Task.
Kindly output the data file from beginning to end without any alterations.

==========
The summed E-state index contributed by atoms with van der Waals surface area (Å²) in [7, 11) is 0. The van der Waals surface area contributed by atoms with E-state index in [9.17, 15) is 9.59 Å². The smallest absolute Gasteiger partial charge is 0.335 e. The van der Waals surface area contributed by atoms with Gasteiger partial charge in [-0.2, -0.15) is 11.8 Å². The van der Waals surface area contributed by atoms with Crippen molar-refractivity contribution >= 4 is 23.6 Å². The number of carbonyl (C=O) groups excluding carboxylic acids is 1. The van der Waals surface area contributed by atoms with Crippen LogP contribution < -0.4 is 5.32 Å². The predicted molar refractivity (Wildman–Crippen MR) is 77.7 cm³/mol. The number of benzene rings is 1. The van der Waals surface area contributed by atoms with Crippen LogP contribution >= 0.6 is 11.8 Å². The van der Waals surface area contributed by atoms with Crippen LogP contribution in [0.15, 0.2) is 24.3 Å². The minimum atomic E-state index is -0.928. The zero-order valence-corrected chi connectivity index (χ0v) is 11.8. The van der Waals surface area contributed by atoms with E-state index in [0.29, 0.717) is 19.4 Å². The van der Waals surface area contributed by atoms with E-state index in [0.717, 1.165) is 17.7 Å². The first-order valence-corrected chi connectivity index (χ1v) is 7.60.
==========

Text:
The summed E-state index contributed by atoms with van der Waals surface area (Å²) in [7, 11) is 0. The van der Waals surface area contributed by atoms with E-state index in [9.17, 15) is 9.59 Å². The smallest absolute Gasteiger partial charge is 0.335 e. The van der Waals surface area contributed by atoms with Gasteiger partial charge in [-0.2, -0.15) is 11.8 Å². The van der Waals surface area contributed by atoms with Crippen molar-refractivity contribution >= 4 is 23.6 Å². The number of carbonyl (C=O) groups excluding carboxylic acids is 1. The van der Waals surface area contributed by atoms with Crippen LogP contribution < -0.4 is 5.32 Å². The predicted molar refractivity (Wildman–Crippen MR) is 77.7 cm³/mol. The number of benzene rings is 1. The van der Waals surface area contributed by atoms with Crippen LogP contribution >= 0.6 is 11.8 Å². The van der Waals surface area contributed by atoms with Crippen LogP contribution in [0.15, 0.2) is 24.3 Å². The minimum atomic E-state index is -0.928. The zero-order valence-corrected chi connectivity index (χ0v) is 11.8. The van der Waals surface area contributed by atoms with E-state index in [0.29, 0.717) is 19.4 Å². The van der Waals surface area contributed by atoms with E-state index in [0.717, 1.165) is 17.7 Å². The first-order valence-corrected chi connectivity index (χ1v) is 7.60.